The Journal of Extension -

December 2009 // Volume 47 // Number 6 // Ideas at Work // v47-6iw1

Program Update: Multi-State Extension Conference Addresses Food Diversity from Farm to Table

In 2005 and 2006, The Ohio State University Extension, University of Kentucky, Kentucky State University, and Purdue University Cooperative Extension Services developed and coordinated two conferences addressing food diversity from farm to table. The overall goal of the conferences was to foster a tri-state network of multi-disciplinary approaches to meet the needs of diverse audiences related to food. Self-reported email evaluation surveys suggested that conference goals and objectives were achieved. Future diversity trainings should continue to be multidisciplinary and should seek to attract others working in non-extension roles.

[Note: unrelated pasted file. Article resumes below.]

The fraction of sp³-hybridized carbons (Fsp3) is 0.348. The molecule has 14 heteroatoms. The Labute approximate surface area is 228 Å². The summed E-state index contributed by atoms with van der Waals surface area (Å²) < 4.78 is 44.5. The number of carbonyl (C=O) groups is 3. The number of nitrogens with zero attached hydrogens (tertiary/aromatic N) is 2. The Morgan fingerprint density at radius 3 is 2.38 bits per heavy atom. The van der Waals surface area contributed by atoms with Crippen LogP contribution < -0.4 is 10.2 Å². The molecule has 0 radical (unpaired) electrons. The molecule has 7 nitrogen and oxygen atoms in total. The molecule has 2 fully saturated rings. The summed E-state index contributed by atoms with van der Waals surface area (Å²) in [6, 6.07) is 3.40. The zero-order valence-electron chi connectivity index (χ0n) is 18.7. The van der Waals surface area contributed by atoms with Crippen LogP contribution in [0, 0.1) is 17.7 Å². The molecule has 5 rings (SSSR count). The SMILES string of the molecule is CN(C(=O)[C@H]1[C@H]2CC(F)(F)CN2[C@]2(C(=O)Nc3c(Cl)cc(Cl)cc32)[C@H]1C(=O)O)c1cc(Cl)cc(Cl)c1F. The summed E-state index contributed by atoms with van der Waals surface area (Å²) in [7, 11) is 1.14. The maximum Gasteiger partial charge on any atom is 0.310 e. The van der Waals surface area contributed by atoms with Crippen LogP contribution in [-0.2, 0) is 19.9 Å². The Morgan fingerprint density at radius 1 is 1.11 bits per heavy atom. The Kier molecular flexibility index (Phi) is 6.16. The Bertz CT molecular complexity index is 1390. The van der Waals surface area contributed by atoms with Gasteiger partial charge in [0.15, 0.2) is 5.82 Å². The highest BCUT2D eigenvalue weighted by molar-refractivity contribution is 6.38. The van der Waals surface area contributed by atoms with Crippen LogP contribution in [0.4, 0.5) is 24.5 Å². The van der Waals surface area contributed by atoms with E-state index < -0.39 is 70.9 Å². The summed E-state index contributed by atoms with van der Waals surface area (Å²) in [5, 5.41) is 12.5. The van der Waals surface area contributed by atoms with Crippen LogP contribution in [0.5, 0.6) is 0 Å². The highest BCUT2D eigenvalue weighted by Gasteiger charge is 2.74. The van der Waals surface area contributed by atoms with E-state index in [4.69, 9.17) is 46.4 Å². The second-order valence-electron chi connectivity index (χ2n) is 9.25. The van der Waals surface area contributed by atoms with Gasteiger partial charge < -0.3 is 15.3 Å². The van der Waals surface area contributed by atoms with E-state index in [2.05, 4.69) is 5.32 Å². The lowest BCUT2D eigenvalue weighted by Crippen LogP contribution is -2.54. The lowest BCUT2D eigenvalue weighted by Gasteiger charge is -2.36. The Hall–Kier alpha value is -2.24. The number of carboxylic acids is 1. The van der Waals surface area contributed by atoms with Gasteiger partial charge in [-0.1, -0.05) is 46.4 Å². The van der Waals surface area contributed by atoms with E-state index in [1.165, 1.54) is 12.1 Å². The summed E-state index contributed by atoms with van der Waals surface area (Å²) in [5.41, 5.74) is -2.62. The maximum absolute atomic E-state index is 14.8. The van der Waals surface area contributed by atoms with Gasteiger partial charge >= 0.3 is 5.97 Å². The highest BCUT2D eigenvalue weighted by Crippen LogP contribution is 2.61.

Daniel Thomas Remley
Family and Consumer Science/ Community Development Educator
Ohio State University Extension, Butler County
Hamilton, Ohio

Gae Broadwater
Community Resource Development Specialist
Kentucky State University
Frankfort, Kentucky

James Jordan
4-H Youth Development Educator
Ohio State University Extension, Butler County
Hamilton, Ohio

Rosie Allen
Family and Consumer Science Agent, Gallatin County
University of Kentucky Cooperative Extension
Warsaw, Kentucky

Peg Ehlers
Consumer and Family Sciences Agent, Dearborn County
Purdue Extension
Aurora, Indiana